University of Minnesota

Paul D. White and James Watt: The Early Vision of CVD Leaders, 1956

The Vision Thing: 1956

At the first major symposium presenting data from prospective CVD epidemiological studies among U.S. cohorts,(1) the prescience and vision of two pioneers is manifest in the conference introduction by Paul Dudley White, then just-resigned Executive Officer of the National Heart Institute’s Advisory Heart Council, and in the conference summary, by James Watt, then the effective Director of that institute.

We see their early vision about the uses of CVD epidemiology and their understanding of its then urgent needs for sound methodology and proper design, their priority for the study of modifiable risk factors, and their encouragement of interdisciplinary thinking and research. From their words at this milestone conference, we see their early grasp of the facts that segments of the population are at high and others at quite low coronary risk and of the power of cross-cultural observations and research collaborations in science as well as in international relations. We are made aware at that early date of the very real promise of secondary, primary, and primordial prevention.

In these simple statements, we can see medical vision and leadership at its best.

The Cardiologist Enlists the Epidemiologist: Paul Dudley White

As one grows older in medicine, one naturally tries to unite the preventive aspects of health and disease to the care and advice one gives to one’s private patients and their families. I spend a certain amount of time nowadays in advising fathers and mothers who are ill with heart disease about the future of the health of their children and of their childrens’ children.

At first is was natural that our chief interest would be in the improvement of the diagnosis and treatment of the disease [coronary disease], but about 20 years ago attention began to be focused on a study of its causes. Today we cardiologists realize the importance of enlisting the help of many experts in other fields in our attempts to solve the problem.

Laboratory experiments on animals and clinical and laboratory studies on man have been done fruitfully and should be continued, but a much neglected field, the surface of which has barely been scratched during the last five or 10 years, is that of the relationship of the ways of life to heart disease, which we have come to call epidemiological cardiovascular research (1).

It has been only in the last few years that some of us have ourselves gone actively into the field, meanwhile hoping to enlist those who previously had been especially trained in epidemiological methods, which, of course, in the past have been used largely in the fields of infectious disease and malnutrition. The day of united effort is now dawning and we cardiologists must take advantage of the experience and the skills of the professional epidemiologist, while he in turn must learn about cardiovascular disease and get from us our firsthand experience the this malady. We must always take advantage of lessons learned in the field (2).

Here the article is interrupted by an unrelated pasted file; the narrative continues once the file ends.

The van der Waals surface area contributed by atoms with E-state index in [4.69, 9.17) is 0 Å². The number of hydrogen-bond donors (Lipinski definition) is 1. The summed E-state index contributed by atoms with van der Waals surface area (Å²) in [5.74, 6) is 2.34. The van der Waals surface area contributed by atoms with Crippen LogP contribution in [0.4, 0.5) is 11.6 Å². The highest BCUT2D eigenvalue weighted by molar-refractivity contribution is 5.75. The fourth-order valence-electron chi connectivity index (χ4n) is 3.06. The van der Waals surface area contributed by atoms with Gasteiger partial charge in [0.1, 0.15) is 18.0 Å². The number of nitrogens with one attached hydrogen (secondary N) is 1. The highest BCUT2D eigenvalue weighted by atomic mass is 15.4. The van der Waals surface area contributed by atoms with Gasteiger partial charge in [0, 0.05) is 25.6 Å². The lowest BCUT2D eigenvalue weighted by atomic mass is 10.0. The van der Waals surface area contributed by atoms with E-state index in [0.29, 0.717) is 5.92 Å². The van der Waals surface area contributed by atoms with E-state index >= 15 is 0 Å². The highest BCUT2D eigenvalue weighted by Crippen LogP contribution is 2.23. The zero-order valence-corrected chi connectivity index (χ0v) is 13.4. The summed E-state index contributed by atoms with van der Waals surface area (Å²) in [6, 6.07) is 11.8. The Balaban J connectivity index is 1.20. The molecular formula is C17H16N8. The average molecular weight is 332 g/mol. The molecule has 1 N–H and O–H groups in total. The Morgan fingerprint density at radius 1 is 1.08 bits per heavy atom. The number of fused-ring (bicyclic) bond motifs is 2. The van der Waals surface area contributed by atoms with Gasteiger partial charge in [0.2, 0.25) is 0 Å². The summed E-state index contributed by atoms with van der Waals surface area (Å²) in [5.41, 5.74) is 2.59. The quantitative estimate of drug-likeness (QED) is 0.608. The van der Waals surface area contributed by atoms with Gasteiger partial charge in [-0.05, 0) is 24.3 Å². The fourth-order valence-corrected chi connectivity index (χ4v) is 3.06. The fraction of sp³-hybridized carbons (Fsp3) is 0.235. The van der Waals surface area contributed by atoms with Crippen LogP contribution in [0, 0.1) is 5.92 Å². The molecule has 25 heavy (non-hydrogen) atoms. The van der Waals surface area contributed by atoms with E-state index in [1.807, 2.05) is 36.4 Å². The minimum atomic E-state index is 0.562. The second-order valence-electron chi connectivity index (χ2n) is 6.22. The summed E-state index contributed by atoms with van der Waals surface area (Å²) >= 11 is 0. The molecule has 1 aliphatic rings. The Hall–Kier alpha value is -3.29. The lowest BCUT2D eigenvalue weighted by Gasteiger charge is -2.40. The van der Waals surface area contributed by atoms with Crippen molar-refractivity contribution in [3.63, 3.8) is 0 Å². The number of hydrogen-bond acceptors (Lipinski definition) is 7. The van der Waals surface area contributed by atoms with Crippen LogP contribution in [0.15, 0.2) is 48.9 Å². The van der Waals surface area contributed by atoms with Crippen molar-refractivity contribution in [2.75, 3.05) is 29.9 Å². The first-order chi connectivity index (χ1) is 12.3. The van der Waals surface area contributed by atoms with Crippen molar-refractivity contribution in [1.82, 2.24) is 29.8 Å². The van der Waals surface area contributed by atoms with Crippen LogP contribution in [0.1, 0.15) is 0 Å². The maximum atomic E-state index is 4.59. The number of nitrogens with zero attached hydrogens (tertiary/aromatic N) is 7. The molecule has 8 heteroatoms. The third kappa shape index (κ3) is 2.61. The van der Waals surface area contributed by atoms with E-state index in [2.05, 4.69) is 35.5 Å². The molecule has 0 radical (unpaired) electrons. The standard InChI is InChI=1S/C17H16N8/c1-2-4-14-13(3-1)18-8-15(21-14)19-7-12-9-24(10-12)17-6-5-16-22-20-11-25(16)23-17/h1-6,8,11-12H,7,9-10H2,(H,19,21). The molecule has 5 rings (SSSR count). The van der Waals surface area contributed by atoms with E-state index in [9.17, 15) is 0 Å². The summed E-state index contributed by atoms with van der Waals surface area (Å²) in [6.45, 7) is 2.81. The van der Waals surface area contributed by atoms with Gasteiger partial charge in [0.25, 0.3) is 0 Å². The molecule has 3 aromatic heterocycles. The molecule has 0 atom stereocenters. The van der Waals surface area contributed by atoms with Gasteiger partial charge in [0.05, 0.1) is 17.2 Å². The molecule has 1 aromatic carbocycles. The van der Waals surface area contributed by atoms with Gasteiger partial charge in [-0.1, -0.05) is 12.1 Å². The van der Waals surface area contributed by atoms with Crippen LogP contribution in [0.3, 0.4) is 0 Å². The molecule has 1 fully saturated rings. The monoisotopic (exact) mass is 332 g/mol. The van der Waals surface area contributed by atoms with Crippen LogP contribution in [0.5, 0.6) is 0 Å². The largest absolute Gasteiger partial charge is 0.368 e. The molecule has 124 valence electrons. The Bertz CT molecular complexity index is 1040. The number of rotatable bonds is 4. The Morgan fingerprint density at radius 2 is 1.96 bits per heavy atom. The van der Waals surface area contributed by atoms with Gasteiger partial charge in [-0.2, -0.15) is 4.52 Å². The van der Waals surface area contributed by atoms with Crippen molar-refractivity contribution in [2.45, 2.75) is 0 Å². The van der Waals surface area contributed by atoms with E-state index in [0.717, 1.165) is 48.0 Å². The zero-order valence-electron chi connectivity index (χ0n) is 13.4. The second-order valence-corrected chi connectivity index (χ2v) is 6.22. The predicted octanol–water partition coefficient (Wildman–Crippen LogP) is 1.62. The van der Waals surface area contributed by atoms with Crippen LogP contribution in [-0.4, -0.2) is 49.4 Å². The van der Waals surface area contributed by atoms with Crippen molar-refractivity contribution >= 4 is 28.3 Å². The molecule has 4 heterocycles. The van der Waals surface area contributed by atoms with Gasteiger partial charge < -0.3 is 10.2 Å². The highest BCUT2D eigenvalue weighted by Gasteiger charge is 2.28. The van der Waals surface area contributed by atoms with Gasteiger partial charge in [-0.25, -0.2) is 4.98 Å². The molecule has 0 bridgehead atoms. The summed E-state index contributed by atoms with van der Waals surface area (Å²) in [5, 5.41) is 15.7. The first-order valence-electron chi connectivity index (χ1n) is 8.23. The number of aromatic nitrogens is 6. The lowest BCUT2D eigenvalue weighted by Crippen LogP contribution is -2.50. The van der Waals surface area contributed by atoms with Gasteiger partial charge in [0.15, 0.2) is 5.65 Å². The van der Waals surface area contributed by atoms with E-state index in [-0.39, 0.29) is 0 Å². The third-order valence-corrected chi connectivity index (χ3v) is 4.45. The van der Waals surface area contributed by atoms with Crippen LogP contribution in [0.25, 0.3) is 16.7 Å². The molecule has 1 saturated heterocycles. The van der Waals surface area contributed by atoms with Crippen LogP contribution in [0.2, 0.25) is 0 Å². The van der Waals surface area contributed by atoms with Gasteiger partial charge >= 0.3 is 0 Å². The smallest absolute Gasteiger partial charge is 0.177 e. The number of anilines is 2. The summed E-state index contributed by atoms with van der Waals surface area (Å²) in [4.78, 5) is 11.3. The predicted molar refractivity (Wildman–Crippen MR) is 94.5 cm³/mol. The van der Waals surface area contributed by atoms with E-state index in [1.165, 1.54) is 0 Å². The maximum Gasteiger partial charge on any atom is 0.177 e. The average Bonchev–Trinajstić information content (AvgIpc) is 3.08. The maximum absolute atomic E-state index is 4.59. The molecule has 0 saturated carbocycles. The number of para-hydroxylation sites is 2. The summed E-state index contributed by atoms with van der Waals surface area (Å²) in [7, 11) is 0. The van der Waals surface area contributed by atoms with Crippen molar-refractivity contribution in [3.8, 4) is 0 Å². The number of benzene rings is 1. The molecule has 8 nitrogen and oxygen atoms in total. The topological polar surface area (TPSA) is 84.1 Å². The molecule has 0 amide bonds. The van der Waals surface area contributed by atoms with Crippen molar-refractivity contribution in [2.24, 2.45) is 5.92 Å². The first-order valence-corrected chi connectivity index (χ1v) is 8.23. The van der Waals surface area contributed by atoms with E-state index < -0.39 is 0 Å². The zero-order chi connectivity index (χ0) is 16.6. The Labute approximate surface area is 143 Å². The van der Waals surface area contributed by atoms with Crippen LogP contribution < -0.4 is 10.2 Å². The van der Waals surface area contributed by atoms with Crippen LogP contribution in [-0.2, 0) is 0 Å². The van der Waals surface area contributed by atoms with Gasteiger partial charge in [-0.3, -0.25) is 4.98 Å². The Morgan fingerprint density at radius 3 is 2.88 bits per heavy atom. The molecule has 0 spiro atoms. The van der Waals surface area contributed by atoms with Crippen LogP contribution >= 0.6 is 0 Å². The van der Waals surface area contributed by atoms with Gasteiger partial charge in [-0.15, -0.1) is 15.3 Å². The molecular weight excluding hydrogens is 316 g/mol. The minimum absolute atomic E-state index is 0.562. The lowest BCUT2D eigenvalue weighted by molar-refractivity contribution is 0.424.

The cooperation of the family doctors is now most encouraging. A recent visit to Grand Forks, ND, has demonstrated this to me. At a breakfast conference on a Sunday morning, more than 100 of the 135 total medical community assembled to discuss their part in the survey of coronary heart disease in the six northeast counties of that state, with fringes in Canada and western Minnesota in the Red River Valley. From a study such as this can come much fruitful information, especially when a comparison can be added between such people living in their community of rich farm land with others of the same race living under far different circumstances. This type of investigation is new, complicated, difficult, and expensive, but it must be done and with the greatest care.

Finally, here is an opportunity for the establishment of international medical cooperation.

Summary: James Watt

I would like to present a reverse twist to Dr. White’s presentation and say that the epidemiologist needs to turn to the cardiologist. I say this because the major problems in the study of the epidemiology of coronary disease today are numerator problems, as was amply demonstrated by the other four papers on this panel. It is now impossible to get a definition of coronary artery disease which permits a clear separation between those with the disease and those without.

It may be that this methodology, which in its present state does not clearly separate all the diseased from the well, is reproducible enough that it can be used as a tool to produce an index of coronary disease in populations. Such an index could be used to study populations which differ by those characteristics thought to influence the occurrence of this disease.

Analysis of multiple characteristics along the lines that were reported from the Framingham Study, will, I think, eventually make it possible to accurately characterize a population in which susceptibility to coronary disease is very high. By the same token, highly resistant [low risk] populations may be delineated.

I think we will see many other health departments embarking upon epidemiological studies of coronary disease, or for that matter all the chronc diseases, in the near future (63).

[1] Measuring the Risk of Coronary Heart Disease in Adult Population Groups. American Journal of Public Health 47: 1-63, 1957.

Presented at a Joint session of several sections of the American Public Health Association in Atlantic City on November 15, 1956.